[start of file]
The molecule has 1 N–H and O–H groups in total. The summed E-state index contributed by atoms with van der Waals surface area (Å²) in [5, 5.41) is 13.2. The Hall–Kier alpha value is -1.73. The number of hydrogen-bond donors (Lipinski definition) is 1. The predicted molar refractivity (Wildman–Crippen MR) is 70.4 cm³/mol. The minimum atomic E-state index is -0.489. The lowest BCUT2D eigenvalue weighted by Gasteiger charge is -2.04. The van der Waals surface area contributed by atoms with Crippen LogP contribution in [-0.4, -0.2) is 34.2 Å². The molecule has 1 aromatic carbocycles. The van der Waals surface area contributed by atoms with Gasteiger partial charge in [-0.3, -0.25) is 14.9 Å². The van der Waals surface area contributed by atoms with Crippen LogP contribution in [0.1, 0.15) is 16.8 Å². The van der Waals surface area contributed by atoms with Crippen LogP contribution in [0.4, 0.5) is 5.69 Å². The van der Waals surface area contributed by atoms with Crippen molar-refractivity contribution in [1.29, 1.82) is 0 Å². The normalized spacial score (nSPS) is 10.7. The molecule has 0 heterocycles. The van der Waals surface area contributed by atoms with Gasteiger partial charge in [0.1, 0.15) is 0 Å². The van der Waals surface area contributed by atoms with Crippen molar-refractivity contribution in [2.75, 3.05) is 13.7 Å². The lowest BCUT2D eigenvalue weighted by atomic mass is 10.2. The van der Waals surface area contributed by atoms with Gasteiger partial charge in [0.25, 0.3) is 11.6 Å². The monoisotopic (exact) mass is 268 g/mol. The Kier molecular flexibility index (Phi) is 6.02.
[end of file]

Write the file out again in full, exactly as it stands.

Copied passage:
The molecule has 1 N–H and O–H groups in total. The summed E-state index contributed by atoms with van der Waals surface area (Å²) in [5, 5.41) is 13.2. The Hall–Kier alpha value is -1.73. The number of hydrogen-bond donors (Lipinski definition) is 1. The predicted molar refractivity (Wildman–Crippen MR) is 70.4 cm³/mol. The minimum atomic E-state index is -0.489. The lowest BCUT2D eigenvalue weighted by Gasteiger charge is -2.04. The van der Waals surface area contributed by atoms with Crippen LogP contribution in [-0.4, -0.2) is 34.2 Å². The molecule has 1 aromatic carbocycles. The van der Waals surface area contributed by atoms with Gasteiger partial charge in [-0.3, -0.25) is 14.9 Å². The van der Waals surface area contributed by atoms with Crippen LogP contribution in [0.1, 0.15) is 16.8 Å². The van der Waals surface area contributed by atoms with Crippen LogP contribution in [0.4, 0.5) is 5.69 Å². The van der Waals surface area contributed by atoms with Crippen molar-refractivity contribution in [1.29, 1.82) is 0 Å². The normalized spacial score (nSPS) is 10.7. The molecule has 0 heterocycles. The van der Waals surface area contributed by atoms with Gasteiger partial charge in [0.1, 0.15) is 0 Å². The van der Waals surface area contributed by atoms with Crippen molar-refractivity contribution in [2.75, 3.05) is 13.7 Å². The lowest BCUT2D eigenvalue weighted by atomic mass is 10.2. The van der Waals surface area contributed by atoms with Gasteiger partial charge in [0.25, 0.3) is 11.6 Å². The monoisotopic (exact) mass is 268 g/mol. The Kier molecular flexibility index (Phi) is 6.02.